Mission Accomplished

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NASA’s planetary defense mission was a smashing success, the Associated Press reported.

The agency’s Double Asteroid Redirection Test (DART) spacecraft was able to divert the orbit of the 525-foot-long Dimorphos asteroid after crashing against the space rock last month.

The DART mission is part of NASA’s efforts to protect Earth from world-ending asteroids or comets. Planetary defense scientists suggested that it would be safer to shift the orbits of these celestial bodies, instead of bombing them, which can result in smaller space rock debris hitting our world.

The space agency selected Dimorphos, which orbits around its parent asteroid, Didymos. Neither of them poses a threat to Earth.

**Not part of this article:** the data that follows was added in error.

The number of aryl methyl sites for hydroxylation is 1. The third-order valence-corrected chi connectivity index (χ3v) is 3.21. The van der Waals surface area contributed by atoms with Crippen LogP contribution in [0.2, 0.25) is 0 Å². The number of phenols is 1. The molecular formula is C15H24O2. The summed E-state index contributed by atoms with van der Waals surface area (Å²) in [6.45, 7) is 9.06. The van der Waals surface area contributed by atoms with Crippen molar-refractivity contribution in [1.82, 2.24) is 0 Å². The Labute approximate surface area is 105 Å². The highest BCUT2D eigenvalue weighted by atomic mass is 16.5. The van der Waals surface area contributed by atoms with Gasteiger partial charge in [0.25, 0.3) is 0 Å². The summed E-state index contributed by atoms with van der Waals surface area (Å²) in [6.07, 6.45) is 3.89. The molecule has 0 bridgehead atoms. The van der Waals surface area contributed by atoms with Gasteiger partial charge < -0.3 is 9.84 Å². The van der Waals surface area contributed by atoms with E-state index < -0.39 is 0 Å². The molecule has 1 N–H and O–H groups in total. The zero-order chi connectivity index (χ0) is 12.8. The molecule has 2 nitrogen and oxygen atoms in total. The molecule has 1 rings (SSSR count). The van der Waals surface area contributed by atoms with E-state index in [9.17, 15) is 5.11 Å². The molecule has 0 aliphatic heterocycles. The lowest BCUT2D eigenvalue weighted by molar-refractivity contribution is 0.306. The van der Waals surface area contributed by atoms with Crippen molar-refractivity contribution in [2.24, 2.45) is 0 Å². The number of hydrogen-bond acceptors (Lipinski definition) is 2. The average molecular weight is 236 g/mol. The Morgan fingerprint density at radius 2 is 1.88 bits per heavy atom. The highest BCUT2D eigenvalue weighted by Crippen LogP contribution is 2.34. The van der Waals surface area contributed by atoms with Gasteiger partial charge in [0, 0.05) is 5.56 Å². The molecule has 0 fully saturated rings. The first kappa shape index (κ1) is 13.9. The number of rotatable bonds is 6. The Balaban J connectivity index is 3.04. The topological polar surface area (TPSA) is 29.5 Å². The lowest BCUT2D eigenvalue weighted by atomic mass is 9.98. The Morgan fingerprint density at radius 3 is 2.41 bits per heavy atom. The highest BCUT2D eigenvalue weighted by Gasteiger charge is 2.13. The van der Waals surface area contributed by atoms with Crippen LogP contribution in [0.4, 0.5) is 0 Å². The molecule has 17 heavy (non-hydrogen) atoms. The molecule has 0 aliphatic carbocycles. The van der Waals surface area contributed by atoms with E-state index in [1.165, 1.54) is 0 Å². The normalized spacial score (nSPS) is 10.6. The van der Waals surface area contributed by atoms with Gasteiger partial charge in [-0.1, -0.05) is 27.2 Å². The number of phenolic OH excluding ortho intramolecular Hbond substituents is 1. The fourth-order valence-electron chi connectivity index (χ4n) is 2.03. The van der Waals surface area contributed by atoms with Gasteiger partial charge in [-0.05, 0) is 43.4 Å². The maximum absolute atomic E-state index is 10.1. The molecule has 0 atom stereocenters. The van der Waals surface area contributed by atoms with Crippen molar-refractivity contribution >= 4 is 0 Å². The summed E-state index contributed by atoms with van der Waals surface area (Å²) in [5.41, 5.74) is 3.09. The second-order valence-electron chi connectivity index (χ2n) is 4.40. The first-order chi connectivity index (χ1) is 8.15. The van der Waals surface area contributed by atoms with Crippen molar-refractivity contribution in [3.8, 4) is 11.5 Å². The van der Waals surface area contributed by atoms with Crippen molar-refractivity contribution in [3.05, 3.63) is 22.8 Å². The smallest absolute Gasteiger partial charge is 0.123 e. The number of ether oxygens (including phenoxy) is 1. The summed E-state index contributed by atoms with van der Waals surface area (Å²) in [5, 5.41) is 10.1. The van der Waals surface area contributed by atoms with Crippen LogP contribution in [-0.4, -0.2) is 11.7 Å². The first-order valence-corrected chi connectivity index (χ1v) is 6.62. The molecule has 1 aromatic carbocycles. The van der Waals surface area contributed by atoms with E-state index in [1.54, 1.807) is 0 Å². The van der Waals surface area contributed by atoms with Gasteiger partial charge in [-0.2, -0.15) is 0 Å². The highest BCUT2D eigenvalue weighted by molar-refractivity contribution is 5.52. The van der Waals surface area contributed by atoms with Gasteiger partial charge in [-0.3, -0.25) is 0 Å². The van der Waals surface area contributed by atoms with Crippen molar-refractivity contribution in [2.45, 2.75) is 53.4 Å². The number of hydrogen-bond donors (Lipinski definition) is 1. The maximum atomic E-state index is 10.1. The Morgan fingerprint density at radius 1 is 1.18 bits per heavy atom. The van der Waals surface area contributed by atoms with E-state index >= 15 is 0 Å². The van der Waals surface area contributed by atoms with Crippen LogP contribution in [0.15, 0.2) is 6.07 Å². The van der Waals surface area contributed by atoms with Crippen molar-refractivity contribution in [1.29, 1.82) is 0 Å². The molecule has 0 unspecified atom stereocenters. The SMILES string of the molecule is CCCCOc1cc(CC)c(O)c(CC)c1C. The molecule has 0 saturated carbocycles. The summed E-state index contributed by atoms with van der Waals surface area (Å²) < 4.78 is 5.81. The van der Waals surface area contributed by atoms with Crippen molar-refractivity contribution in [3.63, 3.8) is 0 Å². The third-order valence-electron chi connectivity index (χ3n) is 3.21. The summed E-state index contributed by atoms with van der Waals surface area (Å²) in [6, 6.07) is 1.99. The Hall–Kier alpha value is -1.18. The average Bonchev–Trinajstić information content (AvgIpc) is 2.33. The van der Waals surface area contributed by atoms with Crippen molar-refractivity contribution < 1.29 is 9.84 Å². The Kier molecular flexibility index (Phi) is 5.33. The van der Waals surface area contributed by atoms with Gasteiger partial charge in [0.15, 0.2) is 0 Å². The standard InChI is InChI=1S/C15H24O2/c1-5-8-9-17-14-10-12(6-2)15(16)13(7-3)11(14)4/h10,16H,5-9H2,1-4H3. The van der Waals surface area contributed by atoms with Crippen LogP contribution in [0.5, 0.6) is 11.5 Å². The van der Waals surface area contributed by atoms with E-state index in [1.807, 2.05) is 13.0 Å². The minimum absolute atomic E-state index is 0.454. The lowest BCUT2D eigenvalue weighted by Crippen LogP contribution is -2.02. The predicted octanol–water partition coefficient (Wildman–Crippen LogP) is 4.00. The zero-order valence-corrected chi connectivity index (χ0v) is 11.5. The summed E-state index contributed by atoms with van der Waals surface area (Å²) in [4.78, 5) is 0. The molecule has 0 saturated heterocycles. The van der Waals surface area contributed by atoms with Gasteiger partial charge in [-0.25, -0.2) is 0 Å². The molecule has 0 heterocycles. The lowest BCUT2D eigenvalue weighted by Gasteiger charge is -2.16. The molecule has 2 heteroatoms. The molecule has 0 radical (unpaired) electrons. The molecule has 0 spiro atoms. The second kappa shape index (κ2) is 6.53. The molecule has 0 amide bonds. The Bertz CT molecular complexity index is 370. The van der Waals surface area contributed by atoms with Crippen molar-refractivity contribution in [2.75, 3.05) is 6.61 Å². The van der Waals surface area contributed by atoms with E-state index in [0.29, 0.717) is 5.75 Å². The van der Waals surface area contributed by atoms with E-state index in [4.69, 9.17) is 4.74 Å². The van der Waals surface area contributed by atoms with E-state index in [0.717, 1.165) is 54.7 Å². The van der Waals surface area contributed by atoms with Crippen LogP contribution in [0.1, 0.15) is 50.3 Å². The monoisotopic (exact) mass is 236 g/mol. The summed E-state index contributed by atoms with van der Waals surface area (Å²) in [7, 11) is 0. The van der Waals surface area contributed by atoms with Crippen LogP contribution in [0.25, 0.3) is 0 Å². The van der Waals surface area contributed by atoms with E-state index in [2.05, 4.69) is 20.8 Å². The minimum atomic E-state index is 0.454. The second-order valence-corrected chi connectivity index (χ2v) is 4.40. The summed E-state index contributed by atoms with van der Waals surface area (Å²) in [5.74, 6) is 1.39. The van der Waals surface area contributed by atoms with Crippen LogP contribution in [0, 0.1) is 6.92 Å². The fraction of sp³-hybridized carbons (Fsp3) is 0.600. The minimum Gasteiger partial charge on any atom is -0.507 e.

Last year, NASA launched the vending machine-sized DART, which later slammed into Dimorphos at a speed of 14,000 miles per hour on Sept. 26. The impact left a crater in the asteroid and created a comet-like trail of dust and rubble stretching thousands of miles.

Scientists closely observed how the crash impacted Dimorphos and the results exceeded their expectations. Before the impact, the smaller asteroid circled its parent for 11 hours and 55 minutes. Researchers expected the hit to shorten the asteroid’s orbit by 10 minutes, but they found that the impact reduced it by 32 minutes.

They added that the smash also left Dimorphos wobbling a bit and its orbit will never go back to its original location.

“This mission shows that NASA is trying to be ready for whatever the universe throws at us,” said NASA Administrator Bill Nelson.

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